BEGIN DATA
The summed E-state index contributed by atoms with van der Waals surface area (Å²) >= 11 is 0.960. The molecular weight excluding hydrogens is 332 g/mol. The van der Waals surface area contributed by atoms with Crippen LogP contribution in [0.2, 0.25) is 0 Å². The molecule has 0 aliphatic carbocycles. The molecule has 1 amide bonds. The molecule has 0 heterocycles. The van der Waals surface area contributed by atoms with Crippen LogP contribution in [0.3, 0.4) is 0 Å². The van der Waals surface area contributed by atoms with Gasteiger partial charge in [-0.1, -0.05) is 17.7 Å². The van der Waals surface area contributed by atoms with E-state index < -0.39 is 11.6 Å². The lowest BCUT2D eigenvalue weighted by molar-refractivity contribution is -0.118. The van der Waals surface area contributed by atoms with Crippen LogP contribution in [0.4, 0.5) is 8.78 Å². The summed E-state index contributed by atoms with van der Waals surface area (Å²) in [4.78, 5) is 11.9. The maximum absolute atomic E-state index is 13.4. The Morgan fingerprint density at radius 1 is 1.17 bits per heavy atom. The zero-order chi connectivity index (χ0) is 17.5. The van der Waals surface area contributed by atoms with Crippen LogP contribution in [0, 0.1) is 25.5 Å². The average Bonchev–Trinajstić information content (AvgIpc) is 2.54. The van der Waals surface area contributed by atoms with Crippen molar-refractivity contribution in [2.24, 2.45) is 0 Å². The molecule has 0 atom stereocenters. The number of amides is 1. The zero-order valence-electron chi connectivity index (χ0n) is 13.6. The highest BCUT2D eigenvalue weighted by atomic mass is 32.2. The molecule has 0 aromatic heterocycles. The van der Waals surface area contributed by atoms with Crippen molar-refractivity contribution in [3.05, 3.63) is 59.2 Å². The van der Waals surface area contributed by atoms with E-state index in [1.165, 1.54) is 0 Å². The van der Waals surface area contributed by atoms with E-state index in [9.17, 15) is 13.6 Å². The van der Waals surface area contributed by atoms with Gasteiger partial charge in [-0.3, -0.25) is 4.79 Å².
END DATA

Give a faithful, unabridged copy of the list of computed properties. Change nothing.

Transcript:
The summed E-state index contributed by atoms with van der Waals surface area (Å²) >= 11 is 0.960. The molecular weight excluding hydrogens is 332 g/mol. The van der Waals surface area contributed by atoms with Crippen LogP contribution in [0.2, 0.25) is 0 Å². The molecule has 0 aliphatic carbocycles. The molecule has 1 amide bonds. The molecule has 0 heterocycles. The van der Waals surface area contributed by atoms with Crippen LogP contribution in [0.3, 0.4) is 0 Å². The van der Waals surface area contributed by atoms with Gasteiger partial charge in [-0.1, -0.05) is 17.7 Å². The van der Waals surface area contributed by atoms with E-state index < -0.39 is 11.6 Å². The lowest BCUT2D eigenvalue weighted by molar-refractivity contribution is -0.118. The van der Waals surface area contributed by atoms with Crippen LogP contribution in [0.4, 0.5) is 8.78 Å². The summed E-state index contributed by atoms with van der Waals surface area (Å²) in [4.78, 5) is 11.9. The maximum absolute atomic E-state index is 13.4. The Morgan fingerprint density at radius 1 is 1.17 bits per heavy atom. The zero-order chi connectivity index (χ0) is 17.5. The van der Waals surface area contributed by atoms with Crippen LogP contribution in [0, 0.1) is 25.5 Å². The average Bonchev–Trinajstić information content (AvgIpc) is 2.54. The van der Waals surface area contributed by atoms with Crippen molar-refractivity contribution in [2.24, 2.45) is 0 Å². The molecule has 0 atom stereocenters. The number of amides is 1. The zero-order valence-electron chi connectivity index (χ0n) is 13.6. The highest BCUT2D eigenvalue weighted by atomic mass is 32.2. The molecule has 0 aromatic heterocycles. The van der Waals surface area contributed by atoms with Crippen molar-refractivity contribution in [3.05, 3.63) is 59.2 Å². The van der Waals surface area contributed by atoms with E-state index in [1.165, 1.54) is 0 Å². The van der Waals surface area contributed by atoms with E-state index in [9.17, 15) is 13.6 Å². The van der Waals surface area contributed by atoms with Gasteiger partial charge in [-0.3, -0.25) is 4.79 Å².